Indian PM’s announcement of the Digital India projects as part of his Independence Day (74th) speech, has been seen as a reaction to the present situation faced by the country – pandemic, border tensions among others. The PM
1. Launched the National Digital Health Mission
2. Announced a new cyber security policy
3. Promised optical fibre connectivity to all six lakh villages in 1,000 days
- The announcement, called as the world’s largest connectivity project, requires to analyze the present status of optical-fibre connectivity in India.
- Started in 2011, was originally named National Optical Fibre Network or NOFN.
- Financed by the Universal Service Obligation Fund of the Department of Telecommunications, through a 5 percent levy on the revenues of private telecom service providers.
- The project’s primary objective is to extend fibre connectivity to every panchayat, thereby providing access to broadband internet services to 69 percent of India’s rural population.
- Phase I of BharatNet: Commenced in 2014, was completed in 2017. It has over-achieved the 1 lakh target for this phase by covering 1,22,908 panchayats.
- Phase II: In the second phase, remaining 1,29,827 gram panchayats are to be covered through 5 km of new fibre per gram panchayats.
- This phase incorporates a mix of both underground and aerial fibre as well as radio and satellite connectivity to reach more inaccessible locations such as Jammu and Kashmir, Northeast, Himachal Pradesh and Uttarakhand.
- The project was unable to meet its March 2020 deadline for its second phase of deployment, which was shifted to August 2021.
- The state-run Bharat Sanchar Nigam Limited (BSNL) did not have any bidders for a maintenance and upkeep tender for the fibre already laid.
- This is mainly due to the decision to keep out Chinese equipment and vendors for 4G work and the dire financial situation of the teleco.
- Shortage of financial resources at the State level and labour resources due to the migrant exodus, has hindered the progress.
- In providing services by utilising the already-laid fibre, even as rural internet penetration is growing independently through private telecom players.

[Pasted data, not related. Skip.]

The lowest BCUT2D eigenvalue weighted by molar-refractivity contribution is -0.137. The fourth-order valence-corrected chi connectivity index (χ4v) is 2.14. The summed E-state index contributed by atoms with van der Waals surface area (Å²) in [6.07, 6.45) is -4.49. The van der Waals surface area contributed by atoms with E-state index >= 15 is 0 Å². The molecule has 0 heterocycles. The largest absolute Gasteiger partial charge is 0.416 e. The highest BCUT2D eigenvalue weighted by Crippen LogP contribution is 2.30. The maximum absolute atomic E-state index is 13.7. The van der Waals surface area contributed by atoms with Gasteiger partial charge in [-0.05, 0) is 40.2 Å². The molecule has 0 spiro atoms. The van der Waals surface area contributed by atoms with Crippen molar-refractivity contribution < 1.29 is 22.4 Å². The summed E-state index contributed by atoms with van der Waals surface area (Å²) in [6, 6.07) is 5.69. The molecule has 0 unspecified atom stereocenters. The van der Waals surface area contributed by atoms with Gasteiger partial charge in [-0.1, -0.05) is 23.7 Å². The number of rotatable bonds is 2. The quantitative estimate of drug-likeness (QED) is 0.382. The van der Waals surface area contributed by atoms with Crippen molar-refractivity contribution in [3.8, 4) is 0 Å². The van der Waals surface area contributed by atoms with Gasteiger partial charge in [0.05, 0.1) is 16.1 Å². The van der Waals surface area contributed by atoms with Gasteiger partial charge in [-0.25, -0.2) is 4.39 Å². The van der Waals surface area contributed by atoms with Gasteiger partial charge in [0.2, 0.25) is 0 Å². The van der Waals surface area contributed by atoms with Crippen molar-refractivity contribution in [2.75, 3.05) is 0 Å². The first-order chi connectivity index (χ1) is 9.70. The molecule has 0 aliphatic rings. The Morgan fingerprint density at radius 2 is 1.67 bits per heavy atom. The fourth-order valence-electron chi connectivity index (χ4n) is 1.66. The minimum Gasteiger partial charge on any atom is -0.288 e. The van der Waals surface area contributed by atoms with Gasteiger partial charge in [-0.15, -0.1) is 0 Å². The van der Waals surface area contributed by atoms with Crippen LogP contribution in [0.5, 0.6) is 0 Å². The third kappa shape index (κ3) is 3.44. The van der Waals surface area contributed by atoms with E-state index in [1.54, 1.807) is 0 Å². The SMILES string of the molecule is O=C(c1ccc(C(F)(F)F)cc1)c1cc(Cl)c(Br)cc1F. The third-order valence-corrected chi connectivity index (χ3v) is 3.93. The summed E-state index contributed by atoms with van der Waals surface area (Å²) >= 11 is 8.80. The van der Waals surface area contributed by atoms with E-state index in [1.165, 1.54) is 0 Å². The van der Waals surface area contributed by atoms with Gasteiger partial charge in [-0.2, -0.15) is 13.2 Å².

- Furthermore, the quality of BSNL’s existing fibre is subpar and OFC has not reached some of the locations, supposedly to be connected.
National Digital Health Mission
In the 2017 National Health Policy, which proposed a new National Digital Health Authority.
- The NDHM is implemented by the National Health Authority (NHA) under the Health Ministry.
- Overseen by a Mission Steering Group with Ministers from IT, AYUSH, Women’s and Child Development, as well as Niti Aayog Member, NHA CEO, and others.
- A committee headed by former UIDAI chairman released the National Digital Health Blueprint in 2019.
- Released recently, outlining the envisioned digital registries of doctors, hospitals, pharmacies, and insurance companies, digital personal health records, and digital clinical decision systems.
- Patients can create a Health ID allowing them to share their data between hospitals and doctors digitally.
- One copy of a patient’s records are stored in their doctor’s files and one is stored in their own individual locker (which can be owned by a company or by the government).
Cybersecurity Policy 2020
- The genesis of the existing policy – India’s first – released in 2013 lies in the allegations by Edward Snowden that NSA surveillance was also tracking India’s domestic issues.
- The National Cyber Security Strategy 2020 -As it plays out in a technological battleground, a new cybersecurity policy would replace the present one.These frameworks will have a bearing on incidents similar to the hacking of 121 Indians’ WhatsApps in 2019 by the Isreali cyber firm NSO Group.
What else is needed?– A pending data protection legislation right now under screening of a Joint Select Committee in Parliament and which mandates some amount of data localisation in its present form.
Q) How can Digital India initiative improve governance in India?